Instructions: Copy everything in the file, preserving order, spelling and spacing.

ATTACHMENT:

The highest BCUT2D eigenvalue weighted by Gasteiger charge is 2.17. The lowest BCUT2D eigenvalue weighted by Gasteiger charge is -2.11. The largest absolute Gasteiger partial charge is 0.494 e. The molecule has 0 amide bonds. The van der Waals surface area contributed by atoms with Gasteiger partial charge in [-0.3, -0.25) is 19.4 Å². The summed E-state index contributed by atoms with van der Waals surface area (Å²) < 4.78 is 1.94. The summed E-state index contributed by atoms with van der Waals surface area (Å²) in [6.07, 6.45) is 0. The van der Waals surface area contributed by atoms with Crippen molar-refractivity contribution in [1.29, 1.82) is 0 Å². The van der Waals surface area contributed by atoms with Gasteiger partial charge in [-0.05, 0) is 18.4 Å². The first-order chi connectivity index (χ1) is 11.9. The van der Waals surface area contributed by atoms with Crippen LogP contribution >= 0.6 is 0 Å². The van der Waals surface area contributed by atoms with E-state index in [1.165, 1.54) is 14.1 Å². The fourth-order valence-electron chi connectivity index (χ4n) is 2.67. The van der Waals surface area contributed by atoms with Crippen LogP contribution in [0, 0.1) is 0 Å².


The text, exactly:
The highest BCUT2D eigenvalue weighted by Gasteiger charge is 2.17. The lowest BCUT2D eigenvalue weighted by Gasteiger charge is -2.11. The largest absolute Gasteiger partial charge is 0.494 e. The molecule has 0 amide bonds. The van der Waals surface area contributed by atoms with Gasteiger partial charge in [-0.3, -0.25) is 19.4 Å². The summed E-state index contributed by atoms with van der Waals surface area (Å²) < 4.78 is 1.94. The summed E-state index contributed by atoms with van der Waals surface area (Å²) in [6.07, 6.45) is 0. The van der Waals surface area contributed by atoms with Crippen molar-refractivity contribution in [1.29, 1.82) is 0 Å². The van der Waals surface area contributed by atoms with Gasteiger partial charge in [-0.05, 0) is 18.4 Å². The first-order chi connectivity index (χ1) is 11.9. The van der Waals surface area contributed by atoms with Crippen LogP contribution >= 0.6 is 0 Å². The van der Waals surface area contributed by atoms with E-state index in [1.165, 1.54) is 14.1 Å². The fourth-order valence-electron chi connectivity index (χ4n) is 2.67. The van der Waals surface area contributed by atoms with Crippen LogP contribution in [0, 0.1) is 0 Å².